Sandeul's father appeared and said, "What's going on here?"
The dragon turned on Sandeul's parents and his mother screamed, and then suddenly it wasn't a dragon anymore but a real, live fire and burning anything and Sandeul's mother was screaming, screaming and it was all Sandeul could hear, and--
The last thing Sandeul could remember after that was being outside of his house, shaking while the neighbors held him and the police were looking someone to arrest for arson and Sandeul was so scared that he couldn't speak.
The orphanage was nice, as far as orphanages went. Sandeul remembered watching movies about orphanages before when he was young--
--remembered watching movies with his parents--
"Hi," a voice said suddenly, and Sandeul was jerked out of his thoughts to the face of a grinning boy above him.
The grinning boy sat down on his bed next to him. He probably slept here too, Sandeul thought: the beds for all boys fifteen to seventeen were in the same large room. Sometimes it felt suffocating and Sandeul liked it.
"My name's Chansik," said the grinning boy. "What's yours?"
"Sandeul," he mumbled.
"What? Sorry." He--Chansik--was still smiling. "I couldn't hear you."
"Sandeul," Sandeul said a bit louder.
"Cool," said Chansik. Like Sandeul's name was cool. "Are you not an outside person?"
Chansik nodded towards the windows, where kids were running around on the fields and jungle gyms. "Everyone's out there, so."
Sandeul narrowed his eyes. "You're not out there," he said.
"Yeah, well, you aren't either," said Chansik. "Wanna be indoor buddies?"
Sandeul got up from his bed.
"Excuse me," he said. "I'm going to use the restroom."
It was ridiculous. He didn't even know who Chansik was. The kid kept following him around like some sheep.
Sometimes Sandeul got picked on by the older kids. Not that they were much older: Sandeul himself was about sixteen years old, and the kids who picked on him were eighteen at most. It was probably because Sandeul was small, though, easy to target--he knew he didn't look sixteen. Besides, they had reason to, anyway. Sandeul was quiet and didn't associate with anyone else. He was probably creepy.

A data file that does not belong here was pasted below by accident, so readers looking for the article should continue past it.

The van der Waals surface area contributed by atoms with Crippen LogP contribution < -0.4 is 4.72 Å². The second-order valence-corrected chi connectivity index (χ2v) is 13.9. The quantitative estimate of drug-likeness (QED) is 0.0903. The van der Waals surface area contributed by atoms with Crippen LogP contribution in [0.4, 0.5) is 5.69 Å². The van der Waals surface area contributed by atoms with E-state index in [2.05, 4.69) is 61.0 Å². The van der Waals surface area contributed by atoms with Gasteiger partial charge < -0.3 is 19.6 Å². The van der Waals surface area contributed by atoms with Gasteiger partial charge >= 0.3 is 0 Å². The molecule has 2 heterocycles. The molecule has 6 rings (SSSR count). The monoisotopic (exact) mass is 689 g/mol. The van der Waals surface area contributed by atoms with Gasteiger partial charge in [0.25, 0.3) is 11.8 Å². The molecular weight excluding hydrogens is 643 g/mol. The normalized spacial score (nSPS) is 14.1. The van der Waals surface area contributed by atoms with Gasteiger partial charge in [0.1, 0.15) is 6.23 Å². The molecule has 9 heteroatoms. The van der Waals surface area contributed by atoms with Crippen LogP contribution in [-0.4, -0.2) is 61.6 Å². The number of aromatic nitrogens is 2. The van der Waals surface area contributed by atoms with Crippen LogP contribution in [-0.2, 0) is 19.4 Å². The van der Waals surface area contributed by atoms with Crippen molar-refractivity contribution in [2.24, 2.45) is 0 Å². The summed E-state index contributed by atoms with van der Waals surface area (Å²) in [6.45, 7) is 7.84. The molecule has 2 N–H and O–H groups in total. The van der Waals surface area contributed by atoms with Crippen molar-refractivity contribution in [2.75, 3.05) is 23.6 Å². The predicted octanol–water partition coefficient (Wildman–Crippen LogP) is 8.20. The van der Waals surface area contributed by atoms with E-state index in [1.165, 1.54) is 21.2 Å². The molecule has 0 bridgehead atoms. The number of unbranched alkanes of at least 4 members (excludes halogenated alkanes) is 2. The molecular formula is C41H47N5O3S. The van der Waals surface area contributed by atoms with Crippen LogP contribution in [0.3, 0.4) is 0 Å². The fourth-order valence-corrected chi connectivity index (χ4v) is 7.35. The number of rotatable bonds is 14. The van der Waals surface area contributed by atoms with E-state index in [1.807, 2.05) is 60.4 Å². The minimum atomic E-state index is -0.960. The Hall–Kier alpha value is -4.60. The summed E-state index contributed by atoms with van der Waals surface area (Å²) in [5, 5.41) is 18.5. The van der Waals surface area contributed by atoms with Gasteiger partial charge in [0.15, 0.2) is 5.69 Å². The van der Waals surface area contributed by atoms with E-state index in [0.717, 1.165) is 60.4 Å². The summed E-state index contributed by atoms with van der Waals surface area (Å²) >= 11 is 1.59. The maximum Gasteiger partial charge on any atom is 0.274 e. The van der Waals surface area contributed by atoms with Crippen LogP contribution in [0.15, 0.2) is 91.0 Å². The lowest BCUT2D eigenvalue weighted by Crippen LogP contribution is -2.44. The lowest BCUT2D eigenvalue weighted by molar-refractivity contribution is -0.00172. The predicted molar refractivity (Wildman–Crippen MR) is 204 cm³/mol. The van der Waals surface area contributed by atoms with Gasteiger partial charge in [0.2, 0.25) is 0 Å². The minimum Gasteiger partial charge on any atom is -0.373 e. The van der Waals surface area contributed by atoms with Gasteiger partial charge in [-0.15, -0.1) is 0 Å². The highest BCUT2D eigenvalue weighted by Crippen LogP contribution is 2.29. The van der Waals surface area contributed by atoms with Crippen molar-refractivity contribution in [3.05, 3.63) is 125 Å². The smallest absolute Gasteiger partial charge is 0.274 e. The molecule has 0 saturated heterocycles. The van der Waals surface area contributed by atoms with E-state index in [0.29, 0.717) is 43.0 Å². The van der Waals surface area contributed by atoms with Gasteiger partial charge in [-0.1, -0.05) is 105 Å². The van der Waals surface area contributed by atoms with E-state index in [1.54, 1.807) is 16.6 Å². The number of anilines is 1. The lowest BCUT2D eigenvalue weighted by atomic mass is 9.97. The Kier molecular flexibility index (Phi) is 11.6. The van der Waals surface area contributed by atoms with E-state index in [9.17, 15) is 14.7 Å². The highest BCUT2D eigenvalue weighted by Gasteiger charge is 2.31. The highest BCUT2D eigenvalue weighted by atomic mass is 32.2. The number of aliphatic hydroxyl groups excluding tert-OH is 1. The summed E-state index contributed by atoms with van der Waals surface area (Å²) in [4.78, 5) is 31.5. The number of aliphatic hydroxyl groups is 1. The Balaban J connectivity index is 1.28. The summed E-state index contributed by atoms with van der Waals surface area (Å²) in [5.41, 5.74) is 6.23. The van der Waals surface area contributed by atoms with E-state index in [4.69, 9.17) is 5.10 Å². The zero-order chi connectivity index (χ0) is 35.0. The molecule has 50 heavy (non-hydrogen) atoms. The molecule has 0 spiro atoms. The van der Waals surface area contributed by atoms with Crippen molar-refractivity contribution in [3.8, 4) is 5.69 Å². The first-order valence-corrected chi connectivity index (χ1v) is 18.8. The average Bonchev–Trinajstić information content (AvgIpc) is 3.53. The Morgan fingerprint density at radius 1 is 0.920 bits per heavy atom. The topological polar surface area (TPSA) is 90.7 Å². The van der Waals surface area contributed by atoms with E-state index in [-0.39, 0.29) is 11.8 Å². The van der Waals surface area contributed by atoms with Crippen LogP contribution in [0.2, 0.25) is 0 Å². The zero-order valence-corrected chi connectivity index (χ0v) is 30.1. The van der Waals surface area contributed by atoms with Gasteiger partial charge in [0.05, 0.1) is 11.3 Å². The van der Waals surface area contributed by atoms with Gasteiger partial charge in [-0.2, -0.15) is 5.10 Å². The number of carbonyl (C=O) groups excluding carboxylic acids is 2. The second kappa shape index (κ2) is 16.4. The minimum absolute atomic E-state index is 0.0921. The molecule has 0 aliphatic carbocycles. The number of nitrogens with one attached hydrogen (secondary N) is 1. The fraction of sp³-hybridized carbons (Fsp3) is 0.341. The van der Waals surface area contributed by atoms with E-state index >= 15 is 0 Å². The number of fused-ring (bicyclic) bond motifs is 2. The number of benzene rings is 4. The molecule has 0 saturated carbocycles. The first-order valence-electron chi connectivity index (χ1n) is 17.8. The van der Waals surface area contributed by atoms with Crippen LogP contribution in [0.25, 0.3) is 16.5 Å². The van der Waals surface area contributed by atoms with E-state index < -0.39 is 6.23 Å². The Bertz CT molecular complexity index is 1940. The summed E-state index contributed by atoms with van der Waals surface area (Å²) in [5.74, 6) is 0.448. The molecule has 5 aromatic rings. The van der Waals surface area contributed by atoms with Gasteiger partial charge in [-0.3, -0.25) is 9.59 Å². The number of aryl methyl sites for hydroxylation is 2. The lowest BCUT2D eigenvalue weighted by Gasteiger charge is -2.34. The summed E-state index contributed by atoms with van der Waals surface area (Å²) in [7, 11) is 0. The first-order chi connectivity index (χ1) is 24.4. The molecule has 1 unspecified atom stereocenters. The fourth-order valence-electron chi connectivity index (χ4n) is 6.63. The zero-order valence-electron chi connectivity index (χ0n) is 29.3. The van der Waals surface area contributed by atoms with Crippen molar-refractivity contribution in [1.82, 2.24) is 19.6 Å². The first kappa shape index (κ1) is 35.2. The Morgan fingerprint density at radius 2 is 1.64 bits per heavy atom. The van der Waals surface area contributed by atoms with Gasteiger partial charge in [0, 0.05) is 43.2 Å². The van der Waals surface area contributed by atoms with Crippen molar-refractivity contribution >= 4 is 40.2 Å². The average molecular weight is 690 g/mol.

He felt cold sometimes.
"Hey," said a voice when a seventeen-year old who was in Sandeul's maths class was kicking him into the ground. Sandeul's lip was cut. "Leave him alone."
"Oh, hi Chansik."
Sandeul peered up. Chansik was standing there, arms folded.
"Wanna join us?" said the kid in Sandeul's maths class.
"You guys are assholes," said Chansik, and the boys laughed. "I'm being serious," he said when they stopped. "Get away from Sandeul. What did he do to you?"
"Well, uh," said one of the kids. "He looks like a five year old?"
"So you'd beat up a five year old? Nice."
"We were only," mumbled another. "We'll go."
They scurried off and Chansik came over to help Sandeul up.
"Thanks," Sandeul mumbled. "Ugh, fuck, I'm all--dirty."
"It's okay," said Chansik. He blinked up at the sky.
It started raining.
"Christ," said Sandeul. "This is going to make everything--worse?" Blood and mud started slipping off his clothes and body. His cuts and scrapes and bruises disappeared, too.
Sandeul looked at Chansik, who smiled.
"Magical rain?" he said, and Sandeul couldn't stop staring.
Somewhere, in the distance, thunder rumbled.
"I usually don't tell people," Chansik said, and then chuckled. Flipped his hands over and stared at his palms. "Well. You're the first person I've told."
"What? Why?" Sandeul's own secret was pushing at the edge of his lips, and he was doing all he could to restrain it. Because it wasn't a good thing. Fire was never a good thing.
Destructive, demolished, gone was the happy couple, with only their son escaping. No further evidence has shown to how he'd escaped the fire despite being in the same room as his parents, but some sources say--
"Sandeul? Are you okay?"
Chansik's voice snapped him out of his thoughts. Again. Sandeul managed a weak smile that didn't quite feel like, well, anything.